I attended a fieldcraft weekend put on by 1 Shepherd and the Operation Eastwind staff. This was not a fieldcraft class, it was more of a “put what you know to the test and learn from each other” event. This is exactly what ended up happening and it was one of the most valuable training events I’ve been to.
Here is a video I put together to show what I would pack for a notional 3 day mission as provided by YouTuber Brent0331. This is both a snapshot in time for how my kit is put together and an entry into a giveaway. I hope you guys and gals enjoy this and let us know if we should continue making YouTube vids.
Recently I attended a land navigation class put on by Central War Gaming and this prompted me to see what the internet provides for those interested in improving their land navigation skills. The directory which follows is by no means an substitute for taking classes or regularly practicing these skills but it can provide a good base of information for someone looking to expand their knowledge.
War Nerds wraps up their discussion on comms with a short video depicting a typical use of SOI:
“Due to the popularity of the previous article in this series, we present you with a real life example recorded during One Shepherd’s Fall 2015 field training exercise (FTX). The video was recorded in an S-250 communications shelter. It houses the radio/telephone operator (RTO) equipment used by the tactical operations center (TOC). In this specific example, it depicts a conversation between a team and higher command.”
Below are tips referring to the ALICE Load Bearing Equipment (LBE), or belt and suspenders kit a soldier wears into battle. Please note, I do not take credit for all of the modifications listed below. I’ve collected them from various sources including the “Ranger Digest” series of books by Rick Tscherne. Also thanks to local Milsim player Dave for his first hand insight into this topic.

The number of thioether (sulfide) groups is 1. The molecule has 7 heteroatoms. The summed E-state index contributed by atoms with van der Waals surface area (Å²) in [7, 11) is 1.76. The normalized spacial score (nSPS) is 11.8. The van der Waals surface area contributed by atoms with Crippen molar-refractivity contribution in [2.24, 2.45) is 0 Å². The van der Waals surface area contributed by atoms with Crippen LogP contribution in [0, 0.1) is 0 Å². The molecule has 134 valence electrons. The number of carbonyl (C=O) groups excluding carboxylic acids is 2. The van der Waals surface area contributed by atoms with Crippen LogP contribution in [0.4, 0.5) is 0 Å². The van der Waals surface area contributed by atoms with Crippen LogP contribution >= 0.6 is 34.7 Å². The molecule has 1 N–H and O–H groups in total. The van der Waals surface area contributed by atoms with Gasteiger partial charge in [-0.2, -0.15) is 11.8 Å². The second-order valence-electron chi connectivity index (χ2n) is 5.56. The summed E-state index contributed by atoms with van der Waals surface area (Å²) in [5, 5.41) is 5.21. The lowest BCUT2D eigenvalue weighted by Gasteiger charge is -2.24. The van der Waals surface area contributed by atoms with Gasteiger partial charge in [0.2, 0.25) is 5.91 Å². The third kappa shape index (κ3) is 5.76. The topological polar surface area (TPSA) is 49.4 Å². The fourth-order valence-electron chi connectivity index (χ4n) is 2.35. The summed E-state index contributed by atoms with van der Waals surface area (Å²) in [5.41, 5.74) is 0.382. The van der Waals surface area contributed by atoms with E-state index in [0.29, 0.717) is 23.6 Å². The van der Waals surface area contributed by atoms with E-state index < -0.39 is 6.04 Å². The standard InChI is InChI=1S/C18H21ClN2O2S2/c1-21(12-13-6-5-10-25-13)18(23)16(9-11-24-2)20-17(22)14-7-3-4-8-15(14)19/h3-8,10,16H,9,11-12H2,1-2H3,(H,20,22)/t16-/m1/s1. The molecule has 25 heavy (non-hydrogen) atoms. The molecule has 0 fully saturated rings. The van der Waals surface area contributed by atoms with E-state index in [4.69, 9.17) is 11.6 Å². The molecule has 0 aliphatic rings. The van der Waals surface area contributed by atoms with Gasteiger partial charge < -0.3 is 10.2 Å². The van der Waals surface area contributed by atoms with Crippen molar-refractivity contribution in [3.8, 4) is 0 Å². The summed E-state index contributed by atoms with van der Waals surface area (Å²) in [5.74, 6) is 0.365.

Below are tips referring to the ALICE rucks. Please note, I do not take credit for the modifications listed below. I’ve collected them from various sources including the “Ranger Digest” series of books by Rick Tscherne. Also thanks to local Milsim player Dave for his first hand insight into this topic and Davis Winborne for his photos.
War Nerds has done it again. This discussion helps to both explain and define several terms that are often misconstrued and thrown about in and around the milsim world. I admit, I’ve misunderstood some of these terms myself and this article helped clear things up for me. It’s definitely worth a read.
War Nerds continue their in depth discussion of tactical communications in part two. Their part 2 introduction speaks for itself:
“In Part 1 of this series, we framed the SOI as to its use and focused on the portions that do not involve a radio. Building upon that knowledge, we’ll discuss Call Signs, Encryption Code/Authentication Tables, and Brevity Codes. Each of these is a must when communicating over a radio in order to keep your message ambiguous to any unwanted listening ear.“
The old adage, just because you can doesn’t mean you should rings true over and over in the simulated combat environment.
Communication is one of the 3 most basic pillars of all things related to fighting. “Shoot. Move. Communicate.” Without communication, shooting and moving are a waste of energy. War Nerds has done a great job of explaining this in detail, and this first installment focuses on the use of SOI.
“The ability to communicate effectively is arguably the most important asset to any entity seeking to obtain a certain goal. Without communication the ability to relay ideas and goals to coworkers and teammates is nullified…Establishing a pattern or sequence for communication allows us to communicate successfully with other teammates. Standardizing communication is especially important because we may not even know those receiving our message very well. If communication was not standardized, efficiencies of time and message would be lost.“